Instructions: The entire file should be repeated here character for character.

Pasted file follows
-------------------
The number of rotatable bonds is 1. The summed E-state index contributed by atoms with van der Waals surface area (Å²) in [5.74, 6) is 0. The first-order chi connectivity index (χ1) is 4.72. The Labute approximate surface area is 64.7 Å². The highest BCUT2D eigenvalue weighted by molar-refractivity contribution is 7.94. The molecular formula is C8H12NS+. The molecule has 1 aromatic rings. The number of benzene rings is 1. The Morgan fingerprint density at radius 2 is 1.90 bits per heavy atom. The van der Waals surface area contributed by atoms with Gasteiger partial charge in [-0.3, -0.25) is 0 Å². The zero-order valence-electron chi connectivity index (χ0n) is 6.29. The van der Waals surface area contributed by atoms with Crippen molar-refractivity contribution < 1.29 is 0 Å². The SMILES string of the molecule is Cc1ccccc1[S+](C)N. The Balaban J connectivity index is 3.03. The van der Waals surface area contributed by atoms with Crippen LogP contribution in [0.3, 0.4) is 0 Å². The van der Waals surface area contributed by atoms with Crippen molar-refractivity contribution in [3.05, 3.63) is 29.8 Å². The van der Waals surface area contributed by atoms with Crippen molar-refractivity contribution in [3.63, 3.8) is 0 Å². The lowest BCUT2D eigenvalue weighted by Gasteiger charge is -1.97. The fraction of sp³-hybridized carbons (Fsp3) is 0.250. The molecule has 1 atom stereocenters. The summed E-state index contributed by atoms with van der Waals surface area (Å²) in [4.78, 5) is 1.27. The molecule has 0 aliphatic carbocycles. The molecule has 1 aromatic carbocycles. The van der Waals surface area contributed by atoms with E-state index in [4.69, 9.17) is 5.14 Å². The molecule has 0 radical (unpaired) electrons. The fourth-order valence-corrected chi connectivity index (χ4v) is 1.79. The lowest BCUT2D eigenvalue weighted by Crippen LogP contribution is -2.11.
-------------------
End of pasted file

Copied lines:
The number of rotatable bonds is 1. The summed E-state index contributed by atoms with van der Waals surface area (Å²) in [5.74, 6) is 0. The first-order chi connectivity index (χ1) is 4.72. The Labute approximate surface area is 64.7 Å². The highest BCUT2D eigenvalue weighted by molar-refractivity contribution is 7.94. The molecular formula is C8H12NS+. The molecule has 1 aromatic rings. The number of benzene rings is 1. The Morgan fingerprint density at radius 2 is 1.90 bits per heavy atom. The van der Waals surface area contributed by atoms with Gasteiger partial charge in [-0.3, -0.25) is 0 Å². The zero-order valence-electron chi connectivity index (χ0n) is 6.29. The van der Waals surface area contributed by atoms with Crippen molar-refractivity contribution < 1.29 is 0 Å². The SMILES string of the molecule is Cc1ccccc1[S+](C)N. The Balaban J connectivity index is 3.03. The van der Waals surface area contributed by atoms with Crippen LogP contribution in [0.3, 0.4) is 0 Å². The van der Waals surface area contributed by atoms with Crippen molar-refractivity contribution in [3.05, 3.63) is 29.8 Å². The van der Waals surface area contributed by atoms with Crippen molar-refractivity contribution in [3.63, 3.8) is 0 Å². The lowest BCUT2D eigenvalue weighted by Gasteiger charge is -1.97. The fraction of sp³-hybridized carbons (Fsp3) is 0.250. The molecule has 1 atom stereocenters. The summed E-state index contributed by atoms with van der Waals surface area (Å²) in [4.78, 5) is 1.27. The molecule has 0 aliphatic carbocycles. The molecule has 1 aromatic carbocycles. The van der Waals surface area contributed by atoms with E-state index in [4.69, 9.17) is 5.14 Å². The molecule has 0 radical (unpaired) electrons. The fourth-order valence-corrected chi connectivity index (χ4v) is 1.79. The lowest BCUT2D eigenvalue weighted by Crippen LogP contribution is -2.11.